Archive for Bilingual babysitter

Introducing a Third Language

Hello Max,

I’m glad to hear the book is helpful – It’s always exciting to make contact with people who are reading it! You can definitely introduce Hebrew to your daughter, with no hesitation. I would recommend it in the evening, for example, to make it a nice bonding time, maybe introduce songs or read her stories. It will not confuse her. The only thing that researchers don’t recommend is to switch languages completely on a child, especially before the age of 6, but adding a language is wonderful! Don’t worry about your fluency just yet. Share as much or as little as you feel, it’s all up to you. If you can complement her exposure to Hebrew by hiring a babysitter, that’s a wonderful way to do it. I would try to find someone who speaks it relatively well, without too much of an accent. If she had lots of exposure to Hebrew, I would not say this because she would learn it well from the majority of the speakers around her and one person with an accent would not be a big deal. But if that’s the only exposure she gets, I would try to find a close-to native speaker.

Can you start a small playgroup with other children from a nearby synagogue? My resources in France are not as thorough, but I have someone looking to see if there is an equivalent to the MLA map – it’s a wonderful tool! I’ll post it when we find it! Are there publications – magazines, newsletters – that are published by someone from the Jewish community? Sometimes the editorial staff can be very helpful in putting you in touch with other families.

There are two organizations that I just joined that you should check out as well. They’re both in France. One is at http://www.my-bilingual.com – The contact is Olivier. They’re also on Facebook. The other one is http://www.cafebilingue.com created by Barbara Abdelilah-Bauer, the author of the French book “Le Defi des Enfants Bilingues” (A great book!) You can meet a lot of parents and exchange ideas on resources in France. I know you’ll find more ideas in the book but I hope this helps!

Au revoir et bonne chance!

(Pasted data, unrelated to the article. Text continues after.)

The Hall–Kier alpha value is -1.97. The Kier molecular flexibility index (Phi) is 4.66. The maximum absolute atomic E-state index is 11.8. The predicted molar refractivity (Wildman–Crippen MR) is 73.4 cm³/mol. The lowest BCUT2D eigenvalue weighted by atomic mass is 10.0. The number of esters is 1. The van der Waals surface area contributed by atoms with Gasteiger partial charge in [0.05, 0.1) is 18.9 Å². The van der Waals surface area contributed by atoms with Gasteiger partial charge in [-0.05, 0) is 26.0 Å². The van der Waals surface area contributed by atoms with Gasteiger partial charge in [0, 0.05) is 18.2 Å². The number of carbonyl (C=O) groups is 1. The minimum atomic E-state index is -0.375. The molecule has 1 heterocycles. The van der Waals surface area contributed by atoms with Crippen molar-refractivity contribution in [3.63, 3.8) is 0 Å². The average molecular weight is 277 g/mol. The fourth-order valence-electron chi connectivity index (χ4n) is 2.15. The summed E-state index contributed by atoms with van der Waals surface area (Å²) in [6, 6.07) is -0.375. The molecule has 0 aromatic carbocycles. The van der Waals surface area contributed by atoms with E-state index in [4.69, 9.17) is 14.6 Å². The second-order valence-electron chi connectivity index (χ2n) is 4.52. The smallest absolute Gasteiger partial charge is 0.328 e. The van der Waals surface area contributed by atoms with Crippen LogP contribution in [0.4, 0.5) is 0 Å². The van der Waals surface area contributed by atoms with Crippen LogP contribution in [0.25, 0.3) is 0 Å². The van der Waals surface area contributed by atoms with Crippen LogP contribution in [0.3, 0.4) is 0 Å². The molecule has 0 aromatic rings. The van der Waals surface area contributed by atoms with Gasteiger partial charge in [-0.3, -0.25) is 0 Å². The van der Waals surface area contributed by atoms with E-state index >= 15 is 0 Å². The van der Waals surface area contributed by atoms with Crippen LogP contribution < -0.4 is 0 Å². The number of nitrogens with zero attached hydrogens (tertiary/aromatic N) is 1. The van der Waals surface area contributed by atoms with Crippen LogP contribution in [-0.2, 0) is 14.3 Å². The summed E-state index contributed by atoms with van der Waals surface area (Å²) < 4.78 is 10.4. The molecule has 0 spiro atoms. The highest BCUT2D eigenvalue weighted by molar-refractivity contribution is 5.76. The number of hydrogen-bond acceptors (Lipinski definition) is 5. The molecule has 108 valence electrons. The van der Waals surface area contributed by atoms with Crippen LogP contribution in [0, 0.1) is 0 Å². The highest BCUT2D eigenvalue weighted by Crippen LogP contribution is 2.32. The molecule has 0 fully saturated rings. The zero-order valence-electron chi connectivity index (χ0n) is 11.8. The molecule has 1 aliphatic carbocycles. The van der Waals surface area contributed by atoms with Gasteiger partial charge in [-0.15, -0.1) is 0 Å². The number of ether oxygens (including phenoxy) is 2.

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Increasing second language exposure

How can a family build on second language exposure when it’s only provided by a nanny or babysitter? Great question, Yvonne.

First, it’s clear that any amount of language exposure is great for children! It’s good that you’re giving them a chance to hear and speak some Slovak on a regular basis. There are a few things you can do as a family to increase their interest and their exposure to this beautiful language.

First, you and your husband can try to learn it along with your children! It can start with an evening a week learning new vocabulary words together from a great children’s book or listening to a CD of children’s songs. The point is to show your children that you think this language is valuable and worth learning. Don’t ever worry about mispronouncing words in front of them; they’re hearing it correctly from their babysitter and from any CDs you get, which more than compensates.

The other step you can take is to get to know more of your babysitter’s friends and family who also speak Slovak. Have a small group over for coffee to soak up the language! You can even ask for family lessons once or twice a month. You can also celebrate some of their holidays at home as a family, to teach your children more about the culture of the country and its history. You can print cultural info from the Internet, and open their minds to a new perspective.

There are great VHS tapes (we still sometimes use those at our house!) or DVDs available in many libraries that introduce children to different cultures. A great series is “Families of the World”. Also, check out http://www.cultureforkids.com – they have a great catalogue of tapes and books to raise multicultural awareness in children. They have bilingual books in English and Slovak.

And last, I would recommend finding bilingual pen pals (living in Slovakia, and learning English in school for example) for your sons to write letters or emails to and practice some of their vocabulary words, even if the conversations are very basic at the beginning. They’ll get to know how children live in Slovakia and maybe one day they’ll ask you if you can take a family trip together to see their new friends! Hope this helps, have fun!

 

 

 

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